Who Signs Up for Radio Station Databases (and Why They Matter to You)
Whether it’s the usage-based ratings of PPM or the recall-based system of diaries, NuVoodoo Ratings Prospects Study IX shows that about half of those who are likely to participate in the ratings have signed up for some type of direct, on-going digital contact with a local radio station. In fact, they sign up at about double the rate of those who would ignore a come-on from Nielsen.
In other words, those in your database have an outsized chance of being GOLD for your station – if not now, then possibly at some point. If you’re not using your database, what’s stopping you? It takes a plan of regular communication and some person-hours to maintain the database. Text or email? Why not both? They’re good for different things. Which Social Media platform? Why not all the major platforms? They, too, are good for different things.
Every day, managers struggle with getting the things done that are (or at least seem) urgent versus finding time to work on the things that are important. Building, maintaining and communicating with your database is important. Find the time or find someone who has time to help you get it done.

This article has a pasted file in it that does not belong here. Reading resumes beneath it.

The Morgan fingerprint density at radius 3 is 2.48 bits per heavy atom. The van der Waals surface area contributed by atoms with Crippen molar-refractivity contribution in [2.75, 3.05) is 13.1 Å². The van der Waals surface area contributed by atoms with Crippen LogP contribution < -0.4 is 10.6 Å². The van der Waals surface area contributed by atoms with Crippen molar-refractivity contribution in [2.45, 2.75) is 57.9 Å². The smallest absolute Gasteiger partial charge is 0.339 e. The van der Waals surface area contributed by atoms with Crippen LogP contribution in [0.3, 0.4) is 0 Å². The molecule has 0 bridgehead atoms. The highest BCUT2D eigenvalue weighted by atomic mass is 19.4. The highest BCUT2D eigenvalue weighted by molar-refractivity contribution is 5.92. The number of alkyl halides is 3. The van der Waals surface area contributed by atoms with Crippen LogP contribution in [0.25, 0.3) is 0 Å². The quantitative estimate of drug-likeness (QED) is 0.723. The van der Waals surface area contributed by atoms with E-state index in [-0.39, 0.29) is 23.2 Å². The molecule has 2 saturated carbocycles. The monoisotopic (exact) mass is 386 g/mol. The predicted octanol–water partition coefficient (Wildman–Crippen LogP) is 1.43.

Always be recruiting new members into your database. Offering a big prize will get more furious registration than an information-based offer, but every additional record in your database is valuable. As with service elements, the best time to promote database registration is right after you’ve announced how those who are in your database got word of a contest or concert a little early (or some other small advantage).
Don’t make it too complicated to sign up. Each additional piece of required information risks scaring away a potential registration. Past NuVoodoo Ratings Prospects Studies have shown that requiring home address drops potential registration by about half. Zip Code is less scary for new registrants, but allows you powerful insights.
Be sure there are benefits for signing up. Too many stations ask listeners to sign up for their text messages or follow them on Social Media with no mention of a benefit. “What’s in it for me?” To be welcome, communications should be worthwhile for the recipient and occur often enough to be expected – while staying short of becoming annoying.
It takes time and on-going effort, but these tactical communications stand an outsized chance of connecting you with listeners who may lift your AQH in the future.